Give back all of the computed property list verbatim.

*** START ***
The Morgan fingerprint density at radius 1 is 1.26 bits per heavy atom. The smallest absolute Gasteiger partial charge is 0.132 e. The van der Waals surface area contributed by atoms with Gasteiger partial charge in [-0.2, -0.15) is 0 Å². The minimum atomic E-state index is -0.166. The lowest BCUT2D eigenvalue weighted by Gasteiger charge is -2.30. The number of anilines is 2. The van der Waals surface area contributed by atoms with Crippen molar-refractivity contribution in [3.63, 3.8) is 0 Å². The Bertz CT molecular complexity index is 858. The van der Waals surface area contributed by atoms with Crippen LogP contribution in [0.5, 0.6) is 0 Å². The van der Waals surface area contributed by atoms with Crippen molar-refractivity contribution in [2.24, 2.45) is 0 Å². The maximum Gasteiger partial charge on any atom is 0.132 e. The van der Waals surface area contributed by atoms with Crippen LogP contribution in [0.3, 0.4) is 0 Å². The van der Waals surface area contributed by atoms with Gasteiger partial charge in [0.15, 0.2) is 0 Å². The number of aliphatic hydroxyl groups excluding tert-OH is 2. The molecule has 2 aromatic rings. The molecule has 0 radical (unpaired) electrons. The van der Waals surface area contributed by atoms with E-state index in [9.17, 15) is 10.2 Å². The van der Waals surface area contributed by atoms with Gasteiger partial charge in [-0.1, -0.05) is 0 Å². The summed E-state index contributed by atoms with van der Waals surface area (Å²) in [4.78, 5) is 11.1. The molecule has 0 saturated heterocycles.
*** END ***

The Morgan fingerprint density at radius 1 is 1.26 bits per heavy atom. The smallest absolute Gasteiger partial charge is 0.132 e. The van der Waals surface area contributed by atoms with Gasteiger partial charge in [-0.2, -0.15) is 0 Å². The minimum atomic E-state index is -0.166. The lowest BCUT2D eigenvalue weighted by Gasteiger charge is -2.30. The number of anilines is 2. The van der Waals surface area contributed by atoms with Crippen molar-refractivity contribution in [3.63, 3.8) is 0 Å². The Bertz CT molecular complexity index is 858. The van der Waals surface area contributed by atoms with Crippen LogP contribution in [0.5, 0.6) is 0 Å². The van der Waals surface area contributed by atoms with Crippen molar-refractivity contribution in [2.24, 2.45) is 0 Å². The maximum Gasteiger partial charge on any atom is 0.132 e. The van der Waals surface area contributed by atoms with Crippen LogP contribution in [0.3, 0.4) is 0 Å². The van der Waals surface area contributed by atoms with Gasteiger partial charge in [0.15, 0.2) is 0 Å². The number of aliphatic hydroxyl groups excluding tert-OH is 2. The molecule has 2 aromatic rings. The molecule has 0 radical (unpaired) electrons. The van der Waals surface area contributed by atoms with E-state index in [9.17, 15) is 10.2 Å². The van der Waals surface area contributed by atoms with Gasteiger partial charge in [-0.1, -0.05) is 0 Å². The summed E-state index contributed by atoms with van der Waals surface area (Å²) in [4.78, 5) is 11.1. The molecule has 0 saturated heterocycles.